When you listen closely to the sound of the breath during meditation, you may notice the syllables ‘Hum’ and ‘Sa’ as the natural inhaled and exhaled breath sounds.
The word ‘Humsa’ / ‘Hamsa’ in Sanskrit means ‘Swan’. In Vedic philosophy, the Swan is closely associated with Saraswati – goddess of knowledge, wisdom and the arts. She is also the goddess of speech, and is therefore invoked as one who resides within the ‘Vishuddha‘ or throat chakra. Her name means ‘one who flows’; her nature is to bring this awareness of ‘rasa’ or the ‘essence of all knowledge’ in to the world.
The festival of ‘Basant Panchami‘ is dedicated to the invocation and worship of Goddess Saraswati. Perhaps a beautiful way to honour her is to open to ‘rasa’. Rather than cling to ‘set in stone’ ideas of right and wrong, look for that which lies beyond these polar opposite constructs as well.
The Swan symbolises the rising energy of prana or life force that seeks to ascend through the experience of life. The serpent of the Kundalini energy rises along with the inner Swan, creating the ascent of a ‘feathered serpent’ as the experience of awakening to the Self.
The Swan or ‘Hamsa‘ is known for its elegance and refinement. In the Vedic texts, ‘Hamsa’ is given an important place as a symbol of knowledge. Therefore the title of ‘Paramahansa’ or ‘Supreme Swan’ for one who is awakened in the different realms.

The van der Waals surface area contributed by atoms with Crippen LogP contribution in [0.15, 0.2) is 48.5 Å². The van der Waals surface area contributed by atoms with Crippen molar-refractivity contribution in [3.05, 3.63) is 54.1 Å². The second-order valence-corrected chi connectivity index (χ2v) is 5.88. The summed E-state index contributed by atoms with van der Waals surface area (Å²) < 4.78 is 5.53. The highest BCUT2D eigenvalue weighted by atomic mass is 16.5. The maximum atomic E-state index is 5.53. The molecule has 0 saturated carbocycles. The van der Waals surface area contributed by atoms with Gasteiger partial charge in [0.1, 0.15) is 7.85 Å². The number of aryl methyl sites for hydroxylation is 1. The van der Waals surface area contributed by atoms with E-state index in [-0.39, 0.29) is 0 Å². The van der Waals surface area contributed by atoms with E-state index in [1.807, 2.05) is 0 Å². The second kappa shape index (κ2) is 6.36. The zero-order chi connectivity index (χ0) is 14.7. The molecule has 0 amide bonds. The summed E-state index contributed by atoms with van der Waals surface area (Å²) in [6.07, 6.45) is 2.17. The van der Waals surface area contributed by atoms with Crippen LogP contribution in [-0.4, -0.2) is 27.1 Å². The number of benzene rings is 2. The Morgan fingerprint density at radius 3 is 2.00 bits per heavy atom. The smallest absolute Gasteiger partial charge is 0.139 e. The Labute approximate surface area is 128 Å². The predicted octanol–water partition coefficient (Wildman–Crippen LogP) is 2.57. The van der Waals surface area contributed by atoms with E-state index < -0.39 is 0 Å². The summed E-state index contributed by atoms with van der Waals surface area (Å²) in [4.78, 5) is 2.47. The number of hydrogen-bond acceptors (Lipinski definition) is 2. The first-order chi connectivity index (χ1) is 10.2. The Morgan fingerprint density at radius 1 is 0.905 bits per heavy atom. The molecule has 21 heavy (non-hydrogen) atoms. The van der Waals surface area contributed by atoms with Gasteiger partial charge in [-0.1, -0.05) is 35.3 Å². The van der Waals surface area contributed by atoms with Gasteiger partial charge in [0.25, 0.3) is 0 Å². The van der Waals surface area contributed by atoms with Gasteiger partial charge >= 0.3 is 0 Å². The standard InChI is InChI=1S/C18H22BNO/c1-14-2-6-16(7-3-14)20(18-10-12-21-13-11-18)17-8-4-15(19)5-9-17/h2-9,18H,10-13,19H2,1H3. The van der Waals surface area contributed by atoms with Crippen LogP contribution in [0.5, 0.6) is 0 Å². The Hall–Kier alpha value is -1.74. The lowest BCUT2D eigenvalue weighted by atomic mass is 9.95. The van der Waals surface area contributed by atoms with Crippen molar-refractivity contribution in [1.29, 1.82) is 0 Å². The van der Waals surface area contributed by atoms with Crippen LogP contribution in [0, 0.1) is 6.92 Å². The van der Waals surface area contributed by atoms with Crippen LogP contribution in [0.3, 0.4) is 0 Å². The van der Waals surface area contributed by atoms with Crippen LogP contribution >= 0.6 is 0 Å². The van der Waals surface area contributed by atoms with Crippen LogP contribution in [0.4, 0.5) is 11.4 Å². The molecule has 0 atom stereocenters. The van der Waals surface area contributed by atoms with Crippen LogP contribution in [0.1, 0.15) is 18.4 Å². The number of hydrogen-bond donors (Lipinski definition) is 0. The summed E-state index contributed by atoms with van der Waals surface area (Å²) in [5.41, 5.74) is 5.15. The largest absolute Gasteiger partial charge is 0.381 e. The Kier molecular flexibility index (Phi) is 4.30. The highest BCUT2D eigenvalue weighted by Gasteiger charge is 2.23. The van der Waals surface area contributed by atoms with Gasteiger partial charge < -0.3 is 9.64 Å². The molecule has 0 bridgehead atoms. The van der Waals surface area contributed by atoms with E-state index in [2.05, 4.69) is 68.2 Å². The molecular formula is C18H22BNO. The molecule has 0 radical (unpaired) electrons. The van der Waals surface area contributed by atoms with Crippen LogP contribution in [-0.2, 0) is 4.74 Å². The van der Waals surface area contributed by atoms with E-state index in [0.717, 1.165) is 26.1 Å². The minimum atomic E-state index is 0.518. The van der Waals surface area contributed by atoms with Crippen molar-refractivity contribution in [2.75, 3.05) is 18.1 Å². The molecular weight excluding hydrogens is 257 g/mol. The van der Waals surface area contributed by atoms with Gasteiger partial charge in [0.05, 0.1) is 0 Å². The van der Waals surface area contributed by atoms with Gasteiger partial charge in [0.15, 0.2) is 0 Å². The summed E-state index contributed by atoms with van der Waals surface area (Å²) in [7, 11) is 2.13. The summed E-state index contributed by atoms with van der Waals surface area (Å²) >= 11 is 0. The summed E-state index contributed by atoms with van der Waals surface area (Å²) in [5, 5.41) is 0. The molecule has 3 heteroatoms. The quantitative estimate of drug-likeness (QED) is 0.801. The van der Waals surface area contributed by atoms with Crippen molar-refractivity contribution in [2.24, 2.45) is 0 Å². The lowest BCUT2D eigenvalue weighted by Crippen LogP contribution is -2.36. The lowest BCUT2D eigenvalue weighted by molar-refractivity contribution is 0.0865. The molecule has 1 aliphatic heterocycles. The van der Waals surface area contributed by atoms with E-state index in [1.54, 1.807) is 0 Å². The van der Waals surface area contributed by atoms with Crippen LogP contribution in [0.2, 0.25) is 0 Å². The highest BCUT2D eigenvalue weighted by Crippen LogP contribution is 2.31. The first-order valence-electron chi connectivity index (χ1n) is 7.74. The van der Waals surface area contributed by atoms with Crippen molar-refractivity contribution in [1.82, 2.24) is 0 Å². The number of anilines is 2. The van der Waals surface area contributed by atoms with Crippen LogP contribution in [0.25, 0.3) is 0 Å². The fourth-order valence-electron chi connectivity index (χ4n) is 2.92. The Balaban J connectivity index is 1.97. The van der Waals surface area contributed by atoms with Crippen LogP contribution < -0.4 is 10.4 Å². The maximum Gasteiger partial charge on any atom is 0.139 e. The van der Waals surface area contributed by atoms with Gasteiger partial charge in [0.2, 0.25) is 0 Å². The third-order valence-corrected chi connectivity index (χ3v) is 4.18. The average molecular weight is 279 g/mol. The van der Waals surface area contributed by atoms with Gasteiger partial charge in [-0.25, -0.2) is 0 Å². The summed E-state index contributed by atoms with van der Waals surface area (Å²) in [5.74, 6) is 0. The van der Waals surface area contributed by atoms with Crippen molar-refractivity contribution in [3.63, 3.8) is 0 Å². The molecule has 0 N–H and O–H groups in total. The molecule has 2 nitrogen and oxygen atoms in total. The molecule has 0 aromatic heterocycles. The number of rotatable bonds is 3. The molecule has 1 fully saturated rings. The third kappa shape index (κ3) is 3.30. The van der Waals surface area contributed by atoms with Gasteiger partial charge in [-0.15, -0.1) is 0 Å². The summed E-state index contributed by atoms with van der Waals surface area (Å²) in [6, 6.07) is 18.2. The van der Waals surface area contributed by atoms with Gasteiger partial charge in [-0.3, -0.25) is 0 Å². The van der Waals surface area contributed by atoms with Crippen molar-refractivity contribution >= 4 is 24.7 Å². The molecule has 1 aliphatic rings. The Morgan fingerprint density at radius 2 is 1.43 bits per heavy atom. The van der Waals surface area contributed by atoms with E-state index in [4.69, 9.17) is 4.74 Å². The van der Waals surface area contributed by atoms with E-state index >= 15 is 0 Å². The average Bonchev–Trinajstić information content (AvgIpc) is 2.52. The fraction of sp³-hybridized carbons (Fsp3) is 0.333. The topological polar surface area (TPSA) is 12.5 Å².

The following is the Hamsa Gayatri Mantra, or the mantra of the Swan that is one of twenty four Gayatri Mantras.
Om Hamsa Hamsaaya Vidmahe
Tanno Hamsa Prachodayaath.
|| Om Shaantih Shaantih Shaantih ||
May we realise the Swan of the inner Self. May we meditate upon Paramahamsa, the Supreme Swan.
Om Peace, Peace, Peace.
You can recite this on days that are specifically for the worship of Goddess Saraswati, or even as part of your regular meditative and chanting practice.
In Pranayama practice, the word Ham-sa is heard in the sounds of the natural breath. One such practice is to inhale through the right nostril and focus on the natural sound of the breath as ‘Hum’, and exhale through the left nostril focusing on the natural sound of the breath as ‘Sa’.
Bringing awareness to these sounds of the breath is a precious meditative practice.
With Love and Peace,
Sai Ganesh Nagpal
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